In honor of Strasburg’s new contract…

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  • #116344
    AvatarBob Reed
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    I thought just for fun I’d list the career ERA+ numbers for some current and past pitchers — starters only. This is not presented in order to establish any proposition or anything. It’s just for kicks, and a context for Strasburg’s contract. (Of course, unlike with regular ERAs, the higher the number the better. Cardinal arms are highlighted, but alas there is no function to make a farty sound when you click on a cub pitcher.)

    Corey Kluber 134
    Whitey Ford 133
    Max Scherzer 132
    Greg Maddux 132
    Kyle Hendricks 132
    Dizzy Dean 131
    Sandy Koufax 131
    Stephen Strasburg 130
    Dakota Hudson 130
    Justin Verlander 129
    Walker Buehler 129
    Jack Flaherty 129
    Gerrit Cole 127
    Tom Seaver 127
    Bob Gibson 127
    Bret Saberhagen 126
    Zack Greinke 125
    Jim Palmer 125
    Mort Cooper 124
    Juan Marichal 123
    Cole Hamels 123
    Mike Mussina 123
    David Price 123
    Bob Feller 122
    Bob Caruthers 122
    Silver King 121
    Don Drysdale 121

    Parisian Bob is a bone thrown to baseball’s reeeal hardcore historians out there. Live it up, dorks. I am one with you.
    For Redbird nerds, before you ask, Howie Pollet only had a career 113 — but it was 127 as a Cardinal across more than 1,400 innings. And that’s with a pair of seasons lost to World War II, as well.

    #116349
    AvatarPugsleyAddams
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    It’s high time that Silver “Freddy-Boy” King has been shown the love, admiration and respect that he so richly deserves! He’s been a Top 6 All-Time player for me since age 8. Thanks for showing everyone the light, Bobby!

    #116358
    stlcard25stlcard25
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    If 31 year old Strasburg is worth $35M a year over 7 years and 29 year old Cole is worth $37.5M a year over 8 years (or more), then what will 28 year old Jack Flaherty cost the Cards if they want to keep him after his first six years? They’d better be working hard on a deal now or he will be priced right out of their reach in 2023 (or sooner, if the next CBA changes that).

    #116365
    AvatarCardsFanInChiTown
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    ST25, a very large number with lots of 0’s…..

    If he were to get 600k in 2020, then 7-14-21M in 21-23 (those might be low?) that is just shy of $43M over the next four years. Given his stance on the “fairness” of the arbitration process, etc. it would likely take an above and beyond offer.

    5 years and $65M potentially with two option years around $25M? That sounds high at first, but considering what these guys are signing for, I think it would take at least that and I might even be way low.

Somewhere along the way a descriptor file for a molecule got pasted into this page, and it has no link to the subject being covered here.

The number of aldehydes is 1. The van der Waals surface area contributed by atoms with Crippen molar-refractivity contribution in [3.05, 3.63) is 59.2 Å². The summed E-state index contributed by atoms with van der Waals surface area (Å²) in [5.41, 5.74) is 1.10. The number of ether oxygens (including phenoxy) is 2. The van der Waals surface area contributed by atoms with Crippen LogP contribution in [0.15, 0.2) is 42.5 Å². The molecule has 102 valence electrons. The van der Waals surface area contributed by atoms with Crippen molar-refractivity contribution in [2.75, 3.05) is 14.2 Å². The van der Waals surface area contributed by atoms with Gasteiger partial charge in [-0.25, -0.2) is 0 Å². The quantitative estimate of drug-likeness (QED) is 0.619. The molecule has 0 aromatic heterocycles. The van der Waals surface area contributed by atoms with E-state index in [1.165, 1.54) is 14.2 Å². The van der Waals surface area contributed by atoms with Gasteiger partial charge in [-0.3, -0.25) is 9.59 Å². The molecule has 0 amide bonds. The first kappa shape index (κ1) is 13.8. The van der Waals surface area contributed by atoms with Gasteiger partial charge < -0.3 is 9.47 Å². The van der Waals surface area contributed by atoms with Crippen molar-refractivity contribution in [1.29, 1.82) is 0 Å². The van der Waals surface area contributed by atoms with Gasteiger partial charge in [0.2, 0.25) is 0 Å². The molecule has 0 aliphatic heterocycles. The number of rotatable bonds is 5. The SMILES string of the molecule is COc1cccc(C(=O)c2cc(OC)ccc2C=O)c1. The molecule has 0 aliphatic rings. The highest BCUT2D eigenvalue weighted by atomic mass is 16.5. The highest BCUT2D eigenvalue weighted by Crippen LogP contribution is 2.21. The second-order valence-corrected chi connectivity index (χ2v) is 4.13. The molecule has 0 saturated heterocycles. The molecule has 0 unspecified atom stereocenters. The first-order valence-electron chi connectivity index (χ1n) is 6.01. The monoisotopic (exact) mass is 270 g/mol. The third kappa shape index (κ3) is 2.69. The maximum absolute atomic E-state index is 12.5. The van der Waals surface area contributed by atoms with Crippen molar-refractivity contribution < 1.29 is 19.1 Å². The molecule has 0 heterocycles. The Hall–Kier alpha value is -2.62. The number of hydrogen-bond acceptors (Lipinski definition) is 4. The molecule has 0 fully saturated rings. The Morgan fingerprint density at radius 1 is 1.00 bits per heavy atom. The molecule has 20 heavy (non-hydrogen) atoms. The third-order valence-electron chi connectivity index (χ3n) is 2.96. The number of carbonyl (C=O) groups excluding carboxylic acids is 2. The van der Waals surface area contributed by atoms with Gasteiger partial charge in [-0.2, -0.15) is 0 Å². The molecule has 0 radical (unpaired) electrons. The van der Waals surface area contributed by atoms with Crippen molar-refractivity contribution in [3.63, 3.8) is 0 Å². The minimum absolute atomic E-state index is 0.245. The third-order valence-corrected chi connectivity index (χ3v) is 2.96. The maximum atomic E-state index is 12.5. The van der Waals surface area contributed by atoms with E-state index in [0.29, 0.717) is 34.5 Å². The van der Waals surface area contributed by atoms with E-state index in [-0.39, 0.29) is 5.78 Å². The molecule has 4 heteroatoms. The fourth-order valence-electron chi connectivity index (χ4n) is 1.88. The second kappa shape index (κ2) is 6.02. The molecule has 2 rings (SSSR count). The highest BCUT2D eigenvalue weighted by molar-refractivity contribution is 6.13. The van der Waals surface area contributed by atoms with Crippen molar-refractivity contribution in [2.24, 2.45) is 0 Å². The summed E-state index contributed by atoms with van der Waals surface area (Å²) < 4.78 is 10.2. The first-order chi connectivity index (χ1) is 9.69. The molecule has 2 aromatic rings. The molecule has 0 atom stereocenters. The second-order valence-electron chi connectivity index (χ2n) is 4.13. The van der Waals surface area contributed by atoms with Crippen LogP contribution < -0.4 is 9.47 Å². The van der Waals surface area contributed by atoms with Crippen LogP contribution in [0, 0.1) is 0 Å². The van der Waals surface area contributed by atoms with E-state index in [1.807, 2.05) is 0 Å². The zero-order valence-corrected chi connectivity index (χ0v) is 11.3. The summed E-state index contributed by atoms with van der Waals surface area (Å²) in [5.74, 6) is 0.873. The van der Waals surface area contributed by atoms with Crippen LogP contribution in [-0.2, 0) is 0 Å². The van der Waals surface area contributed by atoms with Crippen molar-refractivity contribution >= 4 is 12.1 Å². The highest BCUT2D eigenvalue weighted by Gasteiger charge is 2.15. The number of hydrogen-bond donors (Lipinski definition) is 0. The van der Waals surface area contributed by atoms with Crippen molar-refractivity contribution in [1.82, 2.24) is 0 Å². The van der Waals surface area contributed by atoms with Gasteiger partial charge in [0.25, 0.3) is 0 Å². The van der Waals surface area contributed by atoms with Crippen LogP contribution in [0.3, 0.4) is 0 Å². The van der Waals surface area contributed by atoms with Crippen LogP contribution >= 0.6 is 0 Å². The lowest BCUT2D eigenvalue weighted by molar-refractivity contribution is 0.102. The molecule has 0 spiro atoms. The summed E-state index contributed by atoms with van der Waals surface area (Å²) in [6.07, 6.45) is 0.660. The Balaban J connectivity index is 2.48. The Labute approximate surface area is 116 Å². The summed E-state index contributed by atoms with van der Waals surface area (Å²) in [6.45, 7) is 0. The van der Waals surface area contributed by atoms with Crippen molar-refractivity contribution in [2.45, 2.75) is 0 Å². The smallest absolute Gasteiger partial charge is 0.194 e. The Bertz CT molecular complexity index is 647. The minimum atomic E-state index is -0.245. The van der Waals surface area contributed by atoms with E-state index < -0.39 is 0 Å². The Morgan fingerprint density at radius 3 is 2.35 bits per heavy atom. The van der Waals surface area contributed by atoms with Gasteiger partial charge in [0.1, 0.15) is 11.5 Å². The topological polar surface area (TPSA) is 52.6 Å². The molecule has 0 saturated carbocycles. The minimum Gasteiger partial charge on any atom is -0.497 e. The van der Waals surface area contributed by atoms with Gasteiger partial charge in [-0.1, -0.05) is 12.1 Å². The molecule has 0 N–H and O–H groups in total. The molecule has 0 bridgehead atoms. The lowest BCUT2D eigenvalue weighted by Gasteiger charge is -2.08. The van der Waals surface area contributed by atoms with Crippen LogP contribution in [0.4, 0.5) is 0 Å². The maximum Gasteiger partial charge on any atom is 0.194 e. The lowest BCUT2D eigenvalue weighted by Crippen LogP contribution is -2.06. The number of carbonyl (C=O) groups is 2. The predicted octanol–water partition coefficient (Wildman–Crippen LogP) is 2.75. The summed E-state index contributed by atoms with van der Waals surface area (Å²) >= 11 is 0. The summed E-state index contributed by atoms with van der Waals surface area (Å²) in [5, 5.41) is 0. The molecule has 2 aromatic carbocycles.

Strasburg’s deal is ridiculous, but as the “face of the franchise”, his World Series heroics, etc, one could assume that those factors surely played into that deal to an extent. The recent deal that might be more comparable to determine his FMV is Wheelers.

    #116366
    Brian WaltonBrian Walton
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    I have said it before and I still believe that Flaherty will be a difficult long-term sign. He has been very vocal on union issues.

    #116369
    stlcard25stlcard25
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    ST25, a very large number with lots of 0’s…..

    If he were to get 600k in 2020, then 7-14-21M in 21-23 (those might be low?) that is just shy of $43M over the next four years. Given his stance on the “fairness” of the arbitration process, etc. it would likely take an above and beyond offer.

    5 years and $65M potentially with two option years around $25M? That sounds high at first, but considering what these guys are signing for, I think it would take at least that and I might even be way low.

    I agree with Brian’s comment below you about how difficult Jack may be to sign. Your offer sounds good to a fan which is a sign that it probably is tilted toward the team. My guess is that they’d have to give him a very high offer for him to think about going past his arb years. So to use something like Carlos (adjusted for having it a few years later plus the potential there) as a base, maybe offer him $5M this year, $15M the next three each and two options at $30M each. So you’d be at 6 years and $110M, and he’d be eligible for free agency at age 29 (age 30 season). Maybe that would do it.

    Or you could go full Strasburg I guess and make it 8/$170M and guarantee it with an opt out after year one of his post-arb years. That’s a big outlay of money for a conservative team like the Cards, though. But if he becomes the perennial Cy Young candidate that we think he may be, then it would be a bargain.

    #116376
    Brian WaltonBrian Walton
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    Impatient fans will soon be criticizing the front office for not locking Flaherty up, not understanding or accepting the basic reality that it takes two willing parties to get a deal done. If anything happens, it probably would not occur until spring training, anyway.

    I guarantee that if Flaherty expresses a willingness to take a long-term deal that both sides would see as fair, the team would be all over it. They have done it with lesser stars than him.